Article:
By Sherwood Ross
If the Iraq war is over and the Afghan war is winding down, what is prompting the remorseless expansion of the Pentagon’s vast network of overseas military bases?
Veteran foreign affairs journalist Eric Walberg says the bases are the modern version of colonies. The U.S. has a whopping 1,100 of them in 63 countries so they’re the preferred method by which the Pentagon seeks to dominate the planet.
That’s why President George W. Bush could tell an Abu Dahbi audience on Jan. 13, 2008, “The United States has no desire for territory.” It doesn’t need any more. The Pentagon’s real estate holdings include 52,000 buildings on gazillions of acres on bases around the world. It already is in a position to intimidate or attack virtually every country with overwhelming firepower, including nuclear weapons.
Since 9/11 alone, the Pentagon has put up new military bases in Poland, Lithuania, Hungary, Bulgaria, Romania, Kosovo, Afghanistan, Iraq, Israel, Kyrgyzstan, Qatar and Bahrain. Many others, however, remain secret even though area residents are only too familiar with them and the hazards they bring, Walberg reports in his book “Postmodern Imperialism”(Clarity Press). The U.S. still operates 268 bases in Germany, 124 in Japan, and—60 years after the end of the Korean War—87 bases in South Korea.
“The U.S. military is keen on establishing military bases in every nation, and new NATO members in Eastern Europe top the list,” writes Lt. Col. Carlton Myer, a former U.S. Marine Corps officer who has made a study of the issue for his G2mil.com web site. He notes that the Czech Republic, recalling the unwanted Soviet presence, rejected a strong push during the Bush administration to build a base on their soil. “Attempts to establish a base in Poland are ongoing, using the bogus ‘missile defense’ sales strategy. That ruse was recently tried on the new NATO nation of Romania. It agreed to an American ‘missile defense’ base and the U.S. military has begun construction of a new permanent military base at Deveselu airbase, near Caracal, Romania.”
The crash of an F/A-18 Hornet fighter plane from Oceana air base into a Virginia Beach residential community the other week highlights the tragic accidents spawned by military bases that can impact local communities. Other penalties range from pollution to prostitution and the setting aside of choice real estate for military use that might have better served the community if dedicated to peaceful pursuits. This last is a major complaint of Okinawans. Besides its foreign bases, the U.S. has an additional 1,000 bases Stateside. No other country has anything remotely approaching the enormity of this vast operation in number, firepower, and financial cost to its taxpayers. China, for example, does not have a single foreign base anywhere and Russia maintains only a handful in Central Asia.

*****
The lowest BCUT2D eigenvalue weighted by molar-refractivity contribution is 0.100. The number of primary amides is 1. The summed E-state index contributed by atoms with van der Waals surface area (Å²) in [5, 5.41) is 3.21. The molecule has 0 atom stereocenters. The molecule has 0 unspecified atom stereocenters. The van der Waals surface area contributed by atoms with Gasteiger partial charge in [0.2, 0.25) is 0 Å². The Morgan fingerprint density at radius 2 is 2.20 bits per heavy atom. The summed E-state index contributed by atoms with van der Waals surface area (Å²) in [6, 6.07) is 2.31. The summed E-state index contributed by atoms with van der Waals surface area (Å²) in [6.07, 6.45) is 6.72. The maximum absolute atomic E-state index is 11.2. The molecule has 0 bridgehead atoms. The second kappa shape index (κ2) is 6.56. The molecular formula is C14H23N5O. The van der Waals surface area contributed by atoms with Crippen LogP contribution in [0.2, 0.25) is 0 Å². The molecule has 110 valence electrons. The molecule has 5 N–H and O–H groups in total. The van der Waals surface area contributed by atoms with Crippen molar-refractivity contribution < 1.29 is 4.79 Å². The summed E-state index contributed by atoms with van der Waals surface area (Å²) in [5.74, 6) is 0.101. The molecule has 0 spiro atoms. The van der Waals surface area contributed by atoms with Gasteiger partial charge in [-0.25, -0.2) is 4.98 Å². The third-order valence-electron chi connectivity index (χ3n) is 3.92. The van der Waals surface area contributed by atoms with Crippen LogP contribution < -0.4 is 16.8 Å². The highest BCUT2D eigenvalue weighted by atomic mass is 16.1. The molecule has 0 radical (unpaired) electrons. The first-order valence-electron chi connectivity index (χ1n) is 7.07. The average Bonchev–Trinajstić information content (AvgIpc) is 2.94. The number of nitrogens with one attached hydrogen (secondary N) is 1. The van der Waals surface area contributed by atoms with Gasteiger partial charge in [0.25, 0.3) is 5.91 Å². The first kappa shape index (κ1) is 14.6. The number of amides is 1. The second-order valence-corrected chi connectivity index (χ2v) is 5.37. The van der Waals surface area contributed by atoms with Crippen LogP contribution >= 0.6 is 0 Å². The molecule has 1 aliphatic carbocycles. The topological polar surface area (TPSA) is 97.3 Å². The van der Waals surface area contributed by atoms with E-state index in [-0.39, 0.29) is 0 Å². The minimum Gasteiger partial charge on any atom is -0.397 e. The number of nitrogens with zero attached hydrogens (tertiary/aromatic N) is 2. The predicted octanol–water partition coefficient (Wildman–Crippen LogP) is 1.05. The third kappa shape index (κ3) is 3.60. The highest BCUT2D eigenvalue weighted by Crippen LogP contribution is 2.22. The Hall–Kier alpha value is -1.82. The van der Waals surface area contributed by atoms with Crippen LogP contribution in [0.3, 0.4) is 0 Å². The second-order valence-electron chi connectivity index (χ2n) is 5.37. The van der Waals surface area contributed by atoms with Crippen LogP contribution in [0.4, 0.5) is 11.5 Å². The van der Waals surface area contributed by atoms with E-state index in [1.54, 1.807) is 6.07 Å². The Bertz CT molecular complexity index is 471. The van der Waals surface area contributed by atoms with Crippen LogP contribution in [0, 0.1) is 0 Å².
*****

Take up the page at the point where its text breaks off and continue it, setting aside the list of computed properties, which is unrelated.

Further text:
“Bases abroad have become a major and unacknowledged “face” of the United States, frequently damaging the nation’s reputation, engendering grievances and anger, and generally creating antagonistic rather than cooperative relationships between the United States and others,” writes David Vine in “Foreign Policy In Focus.”
“Most dangerously,” he continues “as we have seen in Saudi Arabia and Yemen, and as we are seeing in Iraq and Afghanistan, foreign bases create breeding grounds for radicalism, anti-Americanism, and attacks on the United States, reducing, rather than improving, our national security.”
The U.S. bases are so sited overseas that they can now exercise military control over virtually the entire globe. Though Kosovo is nominally independent, it is the site of Camp Bond Steel, the largest U.S. base in Europe, Walberg says, housing 3,000 soldiers and “giving the U.S. control of the Balkans, within easy reach of the Caspian Sea and Israel.” There are 43 bases that ring Iran alone. Iran, of course, has none anywhere. Given this disposition, which country would appear to be the more likely aggressor?